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Swinerton Makes the Most of Milestone Year

07.27.21

Original article: https://www.enr.com/articles/5...

By Jim Parsons | July 27, 2021

Swinerton’s 25th anniversary in the Texas construction market last year easily could have been tarnished by the upheaval of the coronavirus pandemic. Though the company certainly wasn’t immune to 2020’s challenges, it did manage to power through the difficulties, literally and figuratively, thanks to a healthy backlog that included a strong presence in several active sectors, including commercial development, technology and the state’s booming renewable energy market.

Swinerton’s nearly $647 million in 2020 regional revenue was driven by commercial growth associated with continued corporate relocations to Austin and Dallas, home to Swinerton’s Texas headquarters and two-year-old branch office, respectively. Projects in the state capital include the build-out of Domain 10, a $48-million, 15-story, Class A, podium-style office building, and Center Lake 02, a $28-million, 130,000-sq-ft design-build tenant improvement project. Dallas-area projects include a 36,740-sq-ft tenant improvement project for Qualtrics in West Plano and a 38,750-sq-ft hangar project at Dallas Love Field.

“Some things paused while COVID-19 protocols were figured out, but our backlog helped us go right through it,” says Tim Kretzschmar, Swinerton senior vice president who serves as the company’s central region manager. “We did see some 2021 and 2022 starts push back a little bit, but they’re starting to bounce back. And, development is getting bullish.”

Swinerton CEO Eric Foster adds that the company’s extensive self-perform resources often gave the company greater control over project scheduling amid pandemic-related labor and supply disruptions, particularly for technology projects where speed to market is critical.

For example, Foster says Swinerton’s ability to prefabricate and ship everything from door hardware to drywall partitions from company facilities in California “was a big help for maintaining control over the pace of the project, and ensuring quality.”

These same capabilities also helped Swinerton Renewable Energy (SRE), Swinerton’s San Diego-based energy specialty arm, do its part to keep Texas on track to surpass California in utility-scale solar energy capacity. Last year, SRE completed four projects in the state totaling 1 gigawatt of installed capacity. Other projects currently underway will help triple that figure over the next two years.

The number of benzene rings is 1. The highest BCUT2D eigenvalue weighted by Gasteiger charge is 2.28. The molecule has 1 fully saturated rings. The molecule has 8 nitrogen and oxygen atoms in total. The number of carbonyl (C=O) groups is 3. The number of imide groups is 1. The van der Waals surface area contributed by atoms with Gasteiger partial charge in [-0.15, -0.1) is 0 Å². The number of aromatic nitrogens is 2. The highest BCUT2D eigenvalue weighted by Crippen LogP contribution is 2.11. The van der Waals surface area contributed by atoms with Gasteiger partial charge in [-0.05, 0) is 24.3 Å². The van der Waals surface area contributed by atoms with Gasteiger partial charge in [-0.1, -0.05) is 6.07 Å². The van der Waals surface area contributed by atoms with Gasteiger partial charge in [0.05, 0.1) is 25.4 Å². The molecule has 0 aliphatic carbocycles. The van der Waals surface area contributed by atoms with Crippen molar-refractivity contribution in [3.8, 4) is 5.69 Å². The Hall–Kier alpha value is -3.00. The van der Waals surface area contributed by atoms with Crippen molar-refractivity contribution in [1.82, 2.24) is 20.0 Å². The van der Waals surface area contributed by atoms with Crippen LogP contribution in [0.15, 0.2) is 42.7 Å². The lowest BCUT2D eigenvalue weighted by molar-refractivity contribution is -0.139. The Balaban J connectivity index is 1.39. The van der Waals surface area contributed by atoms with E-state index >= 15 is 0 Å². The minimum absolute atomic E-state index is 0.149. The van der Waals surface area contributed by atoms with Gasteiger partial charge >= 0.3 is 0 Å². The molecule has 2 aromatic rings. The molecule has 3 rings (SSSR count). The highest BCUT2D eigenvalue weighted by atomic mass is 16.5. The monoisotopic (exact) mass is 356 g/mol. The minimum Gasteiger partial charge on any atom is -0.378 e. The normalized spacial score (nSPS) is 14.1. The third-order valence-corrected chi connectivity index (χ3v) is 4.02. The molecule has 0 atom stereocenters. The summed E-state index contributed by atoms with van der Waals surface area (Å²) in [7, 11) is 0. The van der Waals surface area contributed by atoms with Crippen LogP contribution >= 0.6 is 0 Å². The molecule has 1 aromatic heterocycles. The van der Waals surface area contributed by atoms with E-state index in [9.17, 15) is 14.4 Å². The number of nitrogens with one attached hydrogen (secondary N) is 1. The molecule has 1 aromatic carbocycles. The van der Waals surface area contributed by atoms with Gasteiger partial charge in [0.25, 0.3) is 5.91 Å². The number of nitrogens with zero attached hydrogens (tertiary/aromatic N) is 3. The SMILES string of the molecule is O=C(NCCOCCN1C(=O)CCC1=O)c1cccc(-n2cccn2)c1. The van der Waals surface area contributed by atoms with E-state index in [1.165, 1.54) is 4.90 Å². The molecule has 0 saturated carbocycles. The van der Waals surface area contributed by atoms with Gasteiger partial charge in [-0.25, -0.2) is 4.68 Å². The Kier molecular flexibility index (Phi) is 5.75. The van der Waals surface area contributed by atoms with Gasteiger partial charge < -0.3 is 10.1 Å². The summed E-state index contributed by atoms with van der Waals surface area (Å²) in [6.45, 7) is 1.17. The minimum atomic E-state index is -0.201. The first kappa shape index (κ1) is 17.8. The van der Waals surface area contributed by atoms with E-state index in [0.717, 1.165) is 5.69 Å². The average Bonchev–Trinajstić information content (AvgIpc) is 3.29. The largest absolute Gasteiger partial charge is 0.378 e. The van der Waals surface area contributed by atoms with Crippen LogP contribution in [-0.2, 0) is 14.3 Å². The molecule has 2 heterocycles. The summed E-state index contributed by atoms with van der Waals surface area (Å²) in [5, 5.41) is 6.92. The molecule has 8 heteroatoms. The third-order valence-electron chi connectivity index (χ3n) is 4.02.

George Hershman, SRE president, notes that the expansive nature of solar projects, usually spread across 1,000 acres or more, also helped ease adjustment to the COVID-19 world. So too did the projects’ intense, relatively short-term labor requirements. The outdoor, socially distanced nature of eight- to 10-month-long photovoltaic projects were highly attractive to pandemic-displaced service and petroleum workers.

“We actually saw our project productivity levels grow,” Hershman says.

Swinerton was also able to tap 3D collaboration technology to keep out-of-town clients engaged with their projects when the pandemic grounded all but the most essential travel. Kretzschmar describes how these tools helped one confidential Pacific Northwest-based technology client join in real-time punch list walks and inspections.

“That ability to make on-the-fly changes and figure out alternatives shows what we can do as a company,” he says.

New Ideas for a Changing Market

Foster credits such situational nimbleness to a corporate culture that mirrors the social responsibility priorities of its clients. He cites initiatives in sustainable operations to reduce both the company’s overall carbon footprint and onsite construction waste.

Swinerton’s newest effort, Timberlab, aims to tap its experience in mass timber construction to help accelerate adoption of the renewable building material in the mainstream construction market. Debuting earlier this year, the Portland, Ore.-based Swinerton affiliate company will deliver the full life cycle of a mass timber project, including inception, engineering, fabrication and installation.